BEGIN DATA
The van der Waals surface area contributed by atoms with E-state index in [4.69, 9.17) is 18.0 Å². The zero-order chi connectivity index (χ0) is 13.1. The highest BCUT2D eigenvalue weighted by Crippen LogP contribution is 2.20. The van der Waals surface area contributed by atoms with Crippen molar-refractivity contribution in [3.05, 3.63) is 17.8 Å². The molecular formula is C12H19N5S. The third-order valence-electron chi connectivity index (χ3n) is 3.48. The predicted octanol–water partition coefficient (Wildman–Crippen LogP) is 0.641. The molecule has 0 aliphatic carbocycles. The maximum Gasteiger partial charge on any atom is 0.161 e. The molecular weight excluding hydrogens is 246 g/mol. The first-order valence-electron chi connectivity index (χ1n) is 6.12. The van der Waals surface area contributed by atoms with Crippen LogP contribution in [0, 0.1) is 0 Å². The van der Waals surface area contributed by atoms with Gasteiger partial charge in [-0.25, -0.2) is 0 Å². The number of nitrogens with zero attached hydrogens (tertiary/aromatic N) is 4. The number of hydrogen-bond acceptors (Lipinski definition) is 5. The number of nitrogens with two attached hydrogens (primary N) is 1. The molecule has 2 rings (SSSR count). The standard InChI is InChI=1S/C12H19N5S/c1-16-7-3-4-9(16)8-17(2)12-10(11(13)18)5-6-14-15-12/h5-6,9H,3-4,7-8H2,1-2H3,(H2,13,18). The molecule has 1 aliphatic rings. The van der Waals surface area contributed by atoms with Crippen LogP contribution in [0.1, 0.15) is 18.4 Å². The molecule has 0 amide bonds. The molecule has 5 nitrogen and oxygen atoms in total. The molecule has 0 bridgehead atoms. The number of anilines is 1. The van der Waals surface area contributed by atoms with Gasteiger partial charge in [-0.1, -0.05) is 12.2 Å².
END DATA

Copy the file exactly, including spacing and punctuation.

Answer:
The van der Waals surface area contributed by atoms with E-state index in [4.69, 9.17) is 18.0 Å². The zero-order chi connectivity index (χ0) is 13.1. The highest BCUT2D eigenvalue weighted by Crippen LogP contribution is 2.20. The van der Waals surface area contributed by atoms with Crippen molar-refractivity contribution in [3.05, 3.63) is 17.8 Å². The molecular formula is C12H19N5S. The third-order valence-electron chi connectivity index (χ3n) is 3.48. The predicted octanol–water partition coefficient (Wildman–Crippen LogP) is 0.641. The molecule has 0 aliphatic carbocycles. The maximum Gasteiger partial charge on any atom is 0.161 e. The molecular weight excluding hydrogens is 246 g/mol. The first-order valence-electron chi connectivity index (χ1n) is 6.12. The van der Waals surface area contributed by atoms with Crippen LogP contribution in [0, 0.1) is 0 Å². The van der Waals surface area contributed by atoms with Gasteiger partial charge in [-0.25, -0.2) is 0 Å². The number of nitrogens with zero attached hydrogens (tertiary/aromatic N) is 4. The number of hydrogen-bond acceptors (Lipinski definition) is 5. The number of nitrogens with two attached hydrogens (primary N) is 1. The molecule has 2 rings (SSSR count). The standard InChI is InChI=1S/C12H19N5S/c1-16-7-3-4-9(16)8-17(2)12-10(11(13)18)5-6-14-15-12/h5-6,9H,3-4,7-8H2,1-2H3,(H2,13,18). The molecule has 1 aliphatic rings. The van der Waals surface area contributed by atoms with Crippen LogP contribution in [0.1, 0.15) is 18.4 Å². The molecule has 0 amide bonds. The molecule has 5 nitrogen and oxygen atoms in total. The molecule has 0 bridgehead atoms. The number of anilines is 1. The van der Waals surface area contributed by atoms with Gasteiger partial charge in [-0.1, -0.05) is 12.2 Å².